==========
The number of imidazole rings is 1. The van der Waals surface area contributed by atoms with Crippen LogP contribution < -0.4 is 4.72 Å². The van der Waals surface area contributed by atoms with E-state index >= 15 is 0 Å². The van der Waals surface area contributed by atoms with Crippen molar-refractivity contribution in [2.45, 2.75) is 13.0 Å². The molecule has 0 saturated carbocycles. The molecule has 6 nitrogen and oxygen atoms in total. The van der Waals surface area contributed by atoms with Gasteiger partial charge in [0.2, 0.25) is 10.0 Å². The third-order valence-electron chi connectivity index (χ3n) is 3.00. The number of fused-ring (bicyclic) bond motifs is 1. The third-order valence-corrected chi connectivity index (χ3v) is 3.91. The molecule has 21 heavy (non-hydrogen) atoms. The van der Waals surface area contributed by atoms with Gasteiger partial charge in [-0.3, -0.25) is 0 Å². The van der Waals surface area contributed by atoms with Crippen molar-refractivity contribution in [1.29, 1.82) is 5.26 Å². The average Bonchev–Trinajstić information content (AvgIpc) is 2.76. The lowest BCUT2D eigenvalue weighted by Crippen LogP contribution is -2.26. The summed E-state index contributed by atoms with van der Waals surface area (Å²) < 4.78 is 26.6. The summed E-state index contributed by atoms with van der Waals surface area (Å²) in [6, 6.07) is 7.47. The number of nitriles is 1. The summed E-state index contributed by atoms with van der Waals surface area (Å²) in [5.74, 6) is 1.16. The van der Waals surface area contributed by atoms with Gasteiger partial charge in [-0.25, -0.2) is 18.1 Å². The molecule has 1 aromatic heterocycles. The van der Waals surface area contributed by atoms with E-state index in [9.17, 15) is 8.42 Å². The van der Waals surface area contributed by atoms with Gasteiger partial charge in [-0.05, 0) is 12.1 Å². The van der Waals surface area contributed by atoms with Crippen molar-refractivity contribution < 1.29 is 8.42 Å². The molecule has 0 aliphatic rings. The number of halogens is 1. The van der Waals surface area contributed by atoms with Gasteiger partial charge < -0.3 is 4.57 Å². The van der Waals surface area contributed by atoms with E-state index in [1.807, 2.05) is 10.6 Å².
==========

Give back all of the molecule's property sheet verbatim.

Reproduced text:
The number of imidazole rings is 1. The van der Waals surface area contributed by atoms with Crippen LogP contribution < -0.4 is 4.72 Å². The van der Waals surface area contributed by atoms with E-state index >= 15 is 0 Å². The van der Waals surface area contributed by atoms with Crippen molar-refractivity contribution in [2.45, 2.75) is 13.0 Å². The molecule has 0 saturated carbocycles. The molecule has 6 nitrogen and oxygen atoms in total. The van der Waals surface area contributed by atoms with Gasteiger partial charge in [0.2, 0.25) is 10.0 Å². The third-order valence-electron chi connectivity index (χ3n) is 3.00. The number of fused-ring (bicyclic) bond motifs is 1. The third-order valence-corrected chi connectivity index (χ3v) is 3.91. The molecule has 21 heavy (non-hydrogen) atoms. The van der Waals surface area contributed by atoms with Gasteiger partial charge in [-0.3, -0.25) is 0 Å². The van der Waals surface area contributed by atoms with Crippen molar-refractivity contribution in [1.29, 1.82) is 5.26 Å². The average Bonchev–Trinajstić information content (AvgIpc) is 2.76. The lowest BCUT2D eigenvalue weighted by Crippen LogP contribution is -2.26. The summed E-state index contributed by atoms with van der Waals surface area (Å²) < 4.78 is 26.6. The summed E-state index contributed by atoms with van der Waals surface area (Å²) in [6, 6.07) is 7.47. The number of nitriles is 1. The summed E-state index contributed by atoms with van der Waals surface area (Å²) in [5.74, 6) is 1.16. The van der Waals surface area contributed by atoms with Gasteiger partial charge in [-0.25, -0.2) is 18.1 Å². The molecule has 1 aromatic heterocycles. The van der Waals surface area contributed by atoms with E-state index in [9.17, 15) is 8.42 Å². The van der Waals surface area contributed by atoms with Gasteiger partial charge in [-0.05, 0) is 12.1 Å². The van der Waals surface area contributed by atoms with Crippen molar-refractivity contribution < 1.29 is 8.42 Å². The molecule has 0 aliphatic rings. The number of halogens is 1. The van der Waals surface area contributed by atoms with Gasteiger partial charge < -0.3 is 4.57 Å². The van der Waals surface area contributed by atoms with E-state index in [1.807, 2.05) is 10.6 Å².